Marketing: How Pinterest is changing website design
Even if you haven’t ever visited popular visual bookmarking site Pinterest, you might recognize its design elements which have been popping up everywhere since the startup burst onto the mainstream scene in 2011.
The site doesn’t use traditional web building blocks.
"It’s almost like a window-shopping mode,â€ says Khoi Vinh, the former design director for NYTimes.com.
"It puts the ball back in the user’s court,â€ muses Andrew Beck, a web designer at Blue Fountain Media.
"It flattens the information hierarchy,â€ describes Jeff Croft, a web designer and co-founder of ebook lending site Lendle.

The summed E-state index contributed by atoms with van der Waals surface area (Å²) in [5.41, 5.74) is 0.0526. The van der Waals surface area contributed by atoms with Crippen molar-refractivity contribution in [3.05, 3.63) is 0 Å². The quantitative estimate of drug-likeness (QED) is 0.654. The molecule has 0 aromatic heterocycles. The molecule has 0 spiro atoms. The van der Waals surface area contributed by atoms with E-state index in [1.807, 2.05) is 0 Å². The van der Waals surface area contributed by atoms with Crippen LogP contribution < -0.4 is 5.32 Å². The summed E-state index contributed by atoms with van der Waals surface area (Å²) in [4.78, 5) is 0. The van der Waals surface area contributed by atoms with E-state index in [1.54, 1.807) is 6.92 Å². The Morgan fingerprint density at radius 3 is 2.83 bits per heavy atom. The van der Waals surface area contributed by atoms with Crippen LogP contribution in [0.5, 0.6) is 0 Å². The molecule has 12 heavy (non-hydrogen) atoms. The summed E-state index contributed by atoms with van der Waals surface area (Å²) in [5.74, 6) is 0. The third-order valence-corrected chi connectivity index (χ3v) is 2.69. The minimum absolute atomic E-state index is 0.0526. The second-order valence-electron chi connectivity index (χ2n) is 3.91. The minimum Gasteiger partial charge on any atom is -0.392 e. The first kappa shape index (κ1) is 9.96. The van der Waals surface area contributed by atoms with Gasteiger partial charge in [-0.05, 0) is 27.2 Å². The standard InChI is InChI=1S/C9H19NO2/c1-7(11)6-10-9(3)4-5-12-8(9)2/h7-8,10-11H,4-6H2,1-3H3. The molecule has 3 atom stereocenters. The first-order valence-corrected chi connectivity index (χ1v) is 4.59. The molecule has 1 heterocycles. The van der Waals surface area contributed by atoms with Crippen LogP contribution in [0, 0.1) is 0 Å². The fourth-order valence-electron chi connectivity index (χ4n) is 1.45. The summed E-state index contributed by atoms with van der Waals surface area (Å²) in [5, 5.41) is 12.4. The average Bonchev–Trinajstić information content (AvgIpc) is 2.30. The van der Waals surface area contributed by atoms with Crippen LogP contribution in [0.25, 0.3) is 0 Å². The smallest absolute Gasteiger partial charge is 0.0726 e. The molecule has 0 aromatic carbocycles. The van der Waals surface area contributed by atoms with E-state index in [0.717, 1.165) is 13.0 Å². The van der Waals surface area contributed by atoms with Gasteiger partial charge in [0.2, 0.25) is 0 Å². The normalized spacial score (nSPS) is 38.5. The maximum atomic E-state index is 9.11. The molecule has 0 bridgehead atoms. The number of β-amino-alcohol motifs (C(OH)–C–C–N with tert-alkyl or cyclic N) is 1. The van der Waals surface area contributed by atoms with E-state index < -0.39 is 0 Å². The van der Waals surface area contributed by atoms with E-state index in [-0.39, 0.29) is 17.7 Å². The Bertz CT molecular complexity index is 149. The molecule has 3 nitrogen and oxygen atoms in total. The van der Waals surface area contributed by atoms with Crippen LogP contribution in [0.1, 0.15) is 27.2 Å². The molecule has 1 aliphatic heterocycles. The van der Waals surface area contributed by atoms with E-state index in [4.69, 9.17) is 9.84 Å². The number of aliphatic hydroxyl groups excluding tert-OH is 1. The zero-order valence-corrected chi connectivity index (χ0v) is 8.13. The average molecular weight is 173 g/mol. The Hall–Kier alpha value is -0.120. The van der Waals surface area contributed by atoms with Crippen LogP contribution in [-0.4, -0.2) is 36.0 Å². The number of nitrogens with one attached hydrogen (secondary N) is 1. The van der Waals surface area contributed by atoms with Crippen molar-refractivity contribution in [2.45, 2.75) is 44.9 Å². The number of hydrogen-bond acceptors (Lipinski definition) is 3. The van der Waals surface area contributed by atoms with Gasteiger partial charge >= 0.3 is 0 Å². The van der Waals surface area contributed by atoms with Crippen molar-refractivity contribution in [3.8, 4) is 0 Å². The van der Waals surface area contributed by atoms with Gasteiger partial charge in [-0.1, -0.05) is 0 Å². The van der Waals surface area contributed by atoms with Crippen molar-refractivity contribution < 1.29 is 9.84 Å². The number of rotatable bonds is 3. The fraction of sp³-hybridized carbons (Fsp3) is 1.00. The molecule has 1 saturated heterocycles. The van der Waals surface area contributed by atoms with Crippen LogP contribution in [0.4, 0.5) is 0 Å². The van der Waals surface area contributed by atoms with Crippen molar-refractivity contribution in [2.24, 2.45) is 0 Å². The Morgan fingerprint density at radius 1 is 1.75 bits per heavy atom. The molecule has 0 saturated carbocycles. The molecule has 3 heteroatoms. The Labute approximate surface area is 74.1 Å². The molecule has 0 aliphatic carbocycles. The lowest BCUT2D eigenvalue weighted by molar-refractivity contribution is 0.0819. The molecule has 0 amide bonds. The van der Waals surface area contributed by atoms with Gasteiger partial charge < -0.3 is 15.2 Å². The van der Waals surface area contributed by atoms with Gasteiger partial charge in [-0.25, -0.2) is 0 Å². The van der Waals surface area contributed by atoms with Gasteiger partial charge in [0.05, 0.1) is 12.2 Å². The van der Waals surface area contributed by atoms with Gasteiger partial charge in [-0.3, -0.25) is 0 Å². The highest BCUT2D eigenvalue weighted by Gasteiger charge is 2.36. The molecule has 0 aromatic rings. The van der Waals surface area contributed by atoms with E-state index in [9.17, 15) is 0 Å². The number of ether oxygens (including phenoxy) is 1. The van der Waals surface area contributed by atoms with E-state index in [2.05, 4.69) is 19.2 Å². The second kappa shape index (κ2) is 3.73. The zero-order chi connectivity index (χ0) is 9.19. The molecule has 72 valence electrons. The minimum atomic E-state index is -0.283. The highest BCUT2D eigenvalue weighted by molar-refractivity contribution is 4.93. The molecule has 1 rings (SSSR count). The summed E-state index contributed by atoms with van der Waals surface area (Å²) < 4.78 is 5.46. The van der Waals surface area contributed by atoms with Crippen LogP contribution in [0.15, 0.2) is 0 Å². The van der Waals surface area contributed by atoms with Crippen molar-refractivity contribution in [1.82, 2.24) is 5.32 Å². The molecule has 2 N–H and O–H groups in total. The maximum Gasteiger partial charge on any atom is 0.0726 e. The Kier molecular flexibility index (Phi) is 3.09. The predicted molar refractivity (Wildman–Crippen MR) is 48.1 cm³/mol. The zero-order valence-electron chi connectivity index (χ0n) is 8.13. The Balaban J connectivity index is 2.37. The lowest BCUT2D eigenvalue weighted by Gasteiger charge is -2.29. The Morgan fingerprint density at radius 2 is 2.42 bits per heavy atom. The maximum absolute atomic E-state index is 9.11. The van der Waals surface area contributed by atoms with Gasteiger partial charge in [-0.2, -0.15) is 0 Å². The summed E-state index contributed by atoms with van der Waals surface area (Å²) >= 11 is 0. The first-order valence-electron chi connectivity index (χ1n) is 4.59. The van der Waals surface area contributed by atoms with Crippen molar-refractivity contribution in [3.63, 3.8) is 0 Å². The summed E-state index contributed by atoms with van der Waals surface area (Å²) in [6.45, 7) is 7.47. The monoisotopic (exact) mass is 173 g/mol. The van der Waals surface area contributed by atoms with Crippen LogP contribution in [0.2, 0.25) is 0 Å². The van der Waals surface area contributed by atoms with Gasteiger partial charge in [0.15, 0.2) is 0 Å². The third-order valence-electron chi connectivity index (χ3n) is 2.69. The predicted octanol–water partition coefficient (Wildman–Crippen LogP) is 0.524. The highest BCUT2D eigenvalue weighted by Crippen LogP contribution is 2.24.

Pinterest puts web content into sticky-note sized blocks users can organize onto pinboards that fill the entire browser screen. The majority of each block is filled by a photo, and the ability to "like,â€ "repinâ€ or comment at the bottom make it look like its own mini web page.
Though the hot Palo Alto startup is staying mum about its user numbers, one study found it drives more traffic to websites than Google+, YouTube and LinkedIn combined.
As it has gained in popularity, so too has its unusual design.
Quora launched a new feature in December that incorporates a topic "boards.â€ In January, social video startup Chill.com redesigned the site to contain "bricksâ€ of videos shared by the people who you follow, complete with social activity from other Chill users. And several content visualization projects such as Scrolldit, which launched in December, took on the Pinterest block-by-block content feel.